After she moved with her family back to West Germany, we wrote each other almost weekly for years. These letters, still scented with perfume, offer a passionate reflection of girlhood friendship that seems more reminiscent of an 18th Century romance than any modern day text messaging could capture:
Suzin's cards and long letters, mostly folded in thin aerogramme blue envelopes stamped Mit Luftpost, now stack almost a foot high. They were followed by the blue-lined binder paper scrawl of my first love at eighteen, ecstatic about the start of our three-year letter exchange over long-distance:
Already three years have gone by since we last saw each other, but our bond has become stronger and healthier! Nothing can separate us now. Our friendship is so special, that no one can describe or touch or disturb it. Not many people in the world have this kind of luck, this kind of priceless treasure, this kind of love. Not even the Atlantic Ocean could keep us apart, so what could?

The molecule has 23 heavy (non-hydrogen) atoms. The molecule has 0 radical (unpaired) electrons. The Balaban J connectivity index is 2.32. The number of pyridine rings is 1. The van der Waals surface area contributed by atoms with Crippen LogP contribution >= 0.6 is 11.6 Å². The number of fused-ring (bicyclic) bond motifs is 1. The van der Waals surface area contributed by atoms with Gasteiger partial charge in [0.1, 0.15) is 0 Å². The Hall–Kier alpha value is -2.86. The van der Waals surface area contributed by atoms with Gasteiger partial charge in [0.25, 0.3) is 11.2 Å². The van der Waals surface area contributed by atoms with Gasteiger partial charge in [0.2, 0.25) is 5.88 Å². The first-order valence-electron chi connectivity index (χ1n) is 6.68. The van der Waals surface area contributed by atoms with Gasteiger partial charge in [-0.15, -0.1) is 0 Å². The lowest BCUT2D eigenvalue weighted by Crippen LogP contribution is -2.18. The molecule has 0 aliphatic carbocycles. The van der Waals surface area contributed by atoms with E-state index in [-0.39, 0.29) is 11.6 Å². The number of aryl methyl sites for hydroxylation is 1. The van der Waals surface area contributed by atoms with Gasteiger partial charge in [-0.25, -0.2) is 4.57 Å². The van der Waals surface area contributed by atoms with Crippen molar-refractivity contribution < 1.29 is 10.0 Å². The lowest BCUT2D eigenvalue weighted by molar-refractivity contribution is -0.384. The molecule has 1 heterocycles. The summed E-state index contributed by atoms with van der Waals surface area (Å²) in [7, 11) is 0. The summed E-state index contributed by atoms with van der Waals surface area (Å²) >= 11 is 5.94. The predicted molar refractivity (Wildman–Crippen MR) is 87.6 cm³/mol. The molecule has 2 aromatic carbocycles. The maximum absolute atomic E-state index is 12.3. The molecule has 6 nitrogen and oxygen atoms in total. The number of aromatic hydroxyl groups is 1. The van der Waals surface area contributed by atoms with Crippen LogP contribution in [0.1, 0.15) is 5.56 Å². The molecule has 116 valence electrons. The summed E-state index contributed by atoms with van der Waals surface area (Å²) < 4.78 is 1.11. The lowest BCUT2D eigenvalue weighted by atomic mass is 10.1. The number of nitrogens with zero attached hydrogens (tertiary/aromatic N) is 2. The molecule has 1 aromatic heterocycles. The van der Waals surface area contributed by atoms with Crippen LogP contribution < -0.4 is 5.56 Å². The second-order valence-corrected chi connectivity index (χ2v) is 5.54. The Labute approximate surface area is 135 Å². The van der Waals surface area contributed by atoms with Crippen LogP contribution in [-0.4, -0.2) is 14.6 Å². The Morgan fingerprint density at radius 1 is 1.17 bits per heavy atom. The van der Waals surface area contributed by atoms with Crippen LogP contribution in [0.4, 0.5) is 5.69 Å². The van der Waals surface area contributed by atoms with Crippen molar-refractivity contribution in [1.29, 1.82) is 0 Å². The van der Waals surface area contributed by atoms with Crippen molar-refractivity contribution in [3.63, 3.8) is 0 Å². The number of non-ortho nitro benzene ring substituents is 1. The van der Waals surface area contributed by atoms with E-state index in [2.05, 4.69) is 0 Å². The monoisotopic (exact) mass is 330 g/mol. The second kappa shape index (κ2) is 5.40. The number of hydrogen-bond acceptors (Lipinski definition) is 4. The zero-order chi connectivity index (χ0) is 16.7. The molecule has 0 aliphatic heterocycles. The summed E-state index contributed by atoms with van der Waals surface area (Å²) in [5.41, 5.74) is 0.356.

You wrote me two letters! When I finished the first one I forlornly poked through the mail, wishing there would be another one. When I found it I couldn't believe it. I can't wait to write back tomorrow. I'm going to tell you everything in this letter too.
Your poem! Strange that I had recently gotten into poetry and then my mailbox responded with a call from a close, distant soul that is somehow attached to mine. Nonetheless this lone soul was encountering similar experiences at the same time.Rarely now do I add to the paper bunches, held together with rubber bands or colored string. There are the birthday cards, the love notes from my partner, and old letters sent from my grandmother's collection: my mother's descriptions of early married life on Greenbrae Boardwalk or in Brazil in the 1960's, and my father's tales from his first trip to Europe and Israel just before.